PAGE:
The glittering venue of Leeds Town Hall was all a-buzz on the evening of the 5th of November for the screening of the film adaptation of Vera Brittain’s Testament of Youth which opened the 28th Leeds International Film Festival.
This piece of cinema is masterfully and beautifully filmed. Picturesque Yorkshire locations take centre stage as the feature-length flick was predominantly filmed in the region; with Leeds Central Library and Leeds Art Gallery also making an appearance. Award-winning television director James Kent, during his on-stage introduction, made clear that he enjoyed working in his home county, stating that ‘Yorkshire really is God’s own country’ and that the wonderful locations it offers ‘made his job easier’. Produced by BBC Films and Heyday Films, the film is also backed by Screen Yorkshire.
A cracking cast was assembled by Lucy Bevan. The whole ensemble is faultless. There is no weak link in the acting; all performances were equally strong. It boasts famous faces such as Dominic West, Emily Watson and Miranda Richardson as well as great fresh talent. Swedish-born Alicia Vikander’s (known for Anna Karenina and A Royal Affair) portrayal of our national treasure and best-selling writer Vera Brittain, who was deemed ‘the voice of a generation’, is natural and skilfully understated. The plot draws from Brittain’s memoir and follows her striving to gain a place at Oxford, her relationship with Roland Leighton, her role as a nurse and her attempt to cope with the loss she experienced during the war. Brittain’s Testament of Youth is a chunky book but key passages have been successfully selected to achieve a coherent and captivating story, despite the fact that it was not possible to transfer every page to the film. Being familiar with Brittain’s work having studied it back in my school days, I was eager to see this production. It is even better than I expected and brought back the emotion I experienced when I first read her work.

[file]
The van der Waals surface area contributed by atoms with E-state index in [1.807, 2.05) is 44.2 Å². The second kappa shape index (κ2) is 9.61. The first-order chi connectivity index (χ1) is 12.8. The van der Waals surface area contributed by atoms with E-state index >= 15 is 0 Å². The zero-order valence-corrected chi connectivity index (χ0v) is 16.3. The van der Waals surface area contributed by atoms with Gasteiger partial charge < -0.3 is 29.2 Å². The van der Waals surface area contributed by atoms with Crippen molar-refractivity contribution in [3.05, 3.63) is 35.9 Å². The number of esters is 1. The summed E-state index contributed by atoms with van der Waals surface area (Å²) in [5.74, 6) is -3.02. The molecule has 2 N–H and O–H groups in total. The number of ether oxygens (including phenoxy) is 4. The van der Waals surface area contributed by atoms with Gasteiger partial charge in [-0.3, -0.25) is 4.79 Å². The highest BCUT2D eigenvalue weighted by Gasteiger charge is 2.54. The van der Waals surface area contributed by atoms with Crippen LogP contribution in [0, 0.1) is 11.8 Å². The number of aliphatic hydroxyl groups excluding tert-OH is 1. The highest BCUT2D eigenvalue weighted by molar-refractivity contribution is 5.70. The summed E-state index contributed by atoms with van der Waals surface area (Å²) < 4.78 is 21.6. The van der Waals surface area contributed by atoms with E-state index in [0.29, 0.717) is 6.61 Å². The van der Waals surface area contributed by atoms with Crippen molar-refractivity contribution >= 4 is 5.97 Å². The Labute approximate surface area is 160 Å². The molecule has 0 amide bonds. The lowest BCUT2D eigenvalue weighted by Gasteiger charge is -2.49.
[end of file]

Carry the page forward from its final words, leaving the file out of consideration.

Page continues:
The film portrays the raw and genuinely heart-wrenching quality of Brittain’s memoirs and gives a true and authentic representation of the First World War in how it changed, and ended, people’s lives. With a convincing script it doesn’t overdramatise or sentimentalise and there is a tender and touching treatment of the events. Unashamedly, along with other members of the audience, I shed a tear.
In this centenary year of the First World War, this superb film reminds us of the universal and timeless effects of war at the home front as well as at the battlefield. This pre-release screening was well-received by an understandably watery-eyed and applauding audience. Kent’s Testament of Youth will be released in cinemas in January and comes highly recommended.